- Ban the public from attending meetings when the board is meeting in person: Boards will have no authority to ban the public from attending meetings when the board is meeting in person. The SOE law didn’t address this issue, but the statutory authority was found under local state of emergency powers exercised by cities and counties. Under local emergency declarations the unit has the power to restrict or prohibit “the movement of persons” within emergency areas, as well as the “operation of offices, business establishments, and other places to or from which people may travel or at which they may congregate.” G.S. 166A-19.31(b). Cases have held that the public’s right to attend meetings isn’t absolute. Where there is a reasonable basis, a board may ban the public from a meeting. See Trey Allen’s discussion about the limited authority to restrict in-person access to meetings. The pandemic provided such a reasonable basis, but with the end of the state of emergency, that basis will no longer apply. Members of the public must be permitted to attend meetings after the local state of emergency expires.
- Remote participation: The SOE law specifically allows remote board member participation in meetings and provides that elected city and county board members who are participating remotely count toward the establishment of a quorum and may vote and have their votes counted, as long as they are connected. Although the open meetings law recognizes electronic meetings as official meetings, before the SOE law there was no clear statutory authority for elected board members to participate remotely. In the bulletin available here I explained why a court might find that there is no authorization for local government boards to meet electronically. The city council and county commissioners voting and quorum statutes make reference to members having to be “present” and “physically present.” That fact suggests that remote participation is not authorized. Further, there is the fact that the SOE law specifically provides that board members participating remote count toward a quorum and when voting. There would be no need for these provisions if these boards already had that authority under the existing law. Taking all of this into consideration, it seems to me that after the SOE law expires, city and county governing boards will have no clear authority to participate in remote meetings at all. For appointed and other boards there might still be an argument that they have authority for remote meetings under the electronic meetings provision in the open meetings law.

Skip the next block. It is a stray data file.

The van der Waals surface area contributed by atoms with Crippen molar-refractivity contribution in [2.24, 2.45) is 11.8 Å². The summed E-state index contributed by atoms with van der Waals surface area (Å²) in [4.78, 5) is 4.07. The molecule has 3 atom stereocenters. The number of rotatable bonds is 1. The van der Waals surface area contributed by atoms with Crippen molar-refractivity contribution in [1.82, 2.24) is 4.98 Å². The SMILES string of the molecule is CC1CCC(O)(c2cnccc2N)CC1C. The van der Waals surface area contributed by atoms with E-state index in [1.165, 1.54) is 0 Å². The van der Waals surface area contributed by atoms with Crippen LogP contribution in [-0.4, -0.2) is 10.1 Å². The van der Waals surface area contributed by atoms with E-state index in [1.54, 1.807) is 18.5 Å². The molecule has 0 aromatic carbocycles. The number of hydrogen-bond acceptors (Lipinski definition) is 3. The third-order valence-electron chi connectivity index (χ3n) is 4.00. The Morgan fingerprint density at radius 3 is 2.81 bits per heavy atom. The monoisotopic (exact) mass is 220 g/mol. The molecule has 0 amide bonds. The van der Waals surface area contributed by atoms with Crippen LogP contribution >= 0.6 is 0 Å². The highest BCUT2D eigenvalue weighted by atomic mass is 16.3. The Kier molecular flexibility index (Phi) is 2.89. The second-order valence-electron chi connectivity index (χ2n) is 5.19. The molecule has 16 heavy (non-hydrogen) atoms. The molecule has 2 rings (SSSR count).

- Quasi-judicial hearings: The requirements in the SOE law will no longer apply to quasi-judicial hearings. The provisions in 160D-406 will apply for land development matters. See Adam Lovelady’s blog summarizing the case law that would apply to other types of quasi-judicial hearings.
- Last Minute Notice Changes: The SOE law was amended to make it easier for one or more members to participate remotely and give notice that the meeting will be therefore streamed. This will no longer apply. Under the open meetings law, for electronic meetings, the notice must specify a location and means whereby member of the public may listen to the meeting. See, GS 143-318.13. It seems to me that if a board has authority to meet remotely (not a certainty for elected boards, as set out above), the board must provide the required information about the remote meeting in the notice, and not any later than that.
Have I left anything out? Feel free to post a comment!